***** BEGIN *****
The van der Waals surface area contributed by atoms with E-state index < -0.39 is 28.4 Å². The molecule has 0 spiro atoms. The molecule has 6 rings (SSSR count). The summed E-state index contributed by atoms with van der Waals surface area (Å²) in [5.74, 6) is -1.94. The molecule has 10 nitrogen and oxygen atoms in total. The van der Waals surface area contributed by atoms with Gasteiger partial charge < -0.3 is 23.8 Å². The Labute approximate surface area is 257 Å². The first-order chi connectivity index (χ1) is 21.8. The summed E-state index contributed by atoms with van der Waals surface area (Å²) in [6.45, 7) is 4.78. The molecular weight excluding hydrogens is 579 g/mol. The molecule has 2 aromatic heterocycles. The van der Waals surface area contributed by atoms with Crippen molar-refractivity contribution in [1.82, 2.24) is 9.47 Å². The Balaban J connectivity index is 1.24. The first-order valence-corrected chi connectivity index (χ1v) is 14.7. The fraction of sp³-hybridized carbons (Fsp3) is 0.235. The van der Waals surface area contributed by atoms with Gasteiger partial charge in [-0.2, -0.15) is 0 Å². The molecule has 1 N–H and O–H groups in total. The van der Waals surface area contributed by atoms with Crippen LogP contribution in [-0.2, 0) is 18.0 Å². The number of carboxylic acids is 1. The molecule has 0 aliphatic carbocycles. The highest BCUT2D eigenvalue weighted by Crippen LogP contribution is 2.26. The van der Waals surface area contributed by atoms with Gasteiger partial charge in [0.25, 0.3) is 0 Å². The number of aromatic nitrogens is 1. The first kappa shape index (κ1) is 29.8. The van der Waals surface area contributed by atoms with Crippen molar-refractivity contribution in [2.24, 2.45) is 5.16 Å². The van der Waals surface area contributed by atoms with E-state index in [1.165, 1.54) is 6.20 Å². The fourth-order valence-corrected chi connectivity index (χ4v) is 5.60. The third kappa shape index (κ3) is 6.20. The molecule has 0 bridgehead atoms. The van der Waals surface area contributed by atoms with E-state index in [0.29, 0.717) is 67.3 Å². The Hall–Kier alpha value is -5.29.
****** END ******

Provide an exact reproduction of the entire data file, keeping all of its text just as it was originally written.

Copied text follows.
The van der Waals surface area contributed by atoms with E-state index < -0.39 is 28.4 Å². The molecule has 0 spiro atoms. The molecule has 6 rings (SSSR count). The summed E-state index contributed by atoms with van der Waals surface area (Å²) in [5.74, 6) is -1.94. The molecule has 10 nitrogen and oxygen atoms in total. The van der Waals surface area contributed by atoms with Gasteiger partial charge < -0.3 is 23.8 Å². The Labute approximate surface area is 257 Å². The first-order chi connectivity index (χ1) is 21.8. The summed E-state index contributed by atoms with van der Waals surface area (Å²) in [6.45, 7) is 4.78. The molecular weight excluding hydrogens is 579 g/mol. The molecule has 2 aromatic heterocycles. The van der Waals surface area contributed by atoms with Crippen molar-refractivity contribution in [1.82, 2.24) is 9.47 Å². The Balaban J connectivity index is 1.24. The first-order valence-corrected chi connectivity index (χ1v) is 14.7. The fraction of sp³-hybridized carbons (Fsp3) is 0.235. The van der Waals surface area contributed by atoms with Gasteiger partial charge in [-0.2, -0.15) is 0 Å². The molecule has 1 N–H and O–H groups in total. The van der Waals surface area contributed by atoms with Crippen LogP contribution in [-0.2, 0) is 18.0 Å². The number of carboxylic acids is 1. The molecule has 0 aliphatic carbocycles. The highest BCUT2D eigenvalue weighted by Crippen LogP contribution is 2.26. The van der Waals surface area contributed by atoms with Gasteiger partial charge in [0.25, 0.3) is 0 Å². The number of aromatic nitrogens is 1. The first kappa shape index (κ1) is 29.8. The van der Waals surface area contributed by atoms with Crippen molar-refractivity contribution in [2.24, 2.45) is 5.16 Å². The van der Waals surface area contributed by atoms with E-state index in [1.165, 1.54) is 6.20 Å². The fourth-order valence-corrected chi connectivity index (χ4v) is 5.60. The third kappa shape index (κ3) is 6.20. The molecule has 0 bridgehead atoms. The van der Waals surface area contributed by atoms with E-state index in [0.29, 0.717) is 67.3 Å². The Hall–Kier alpha value is -5.29.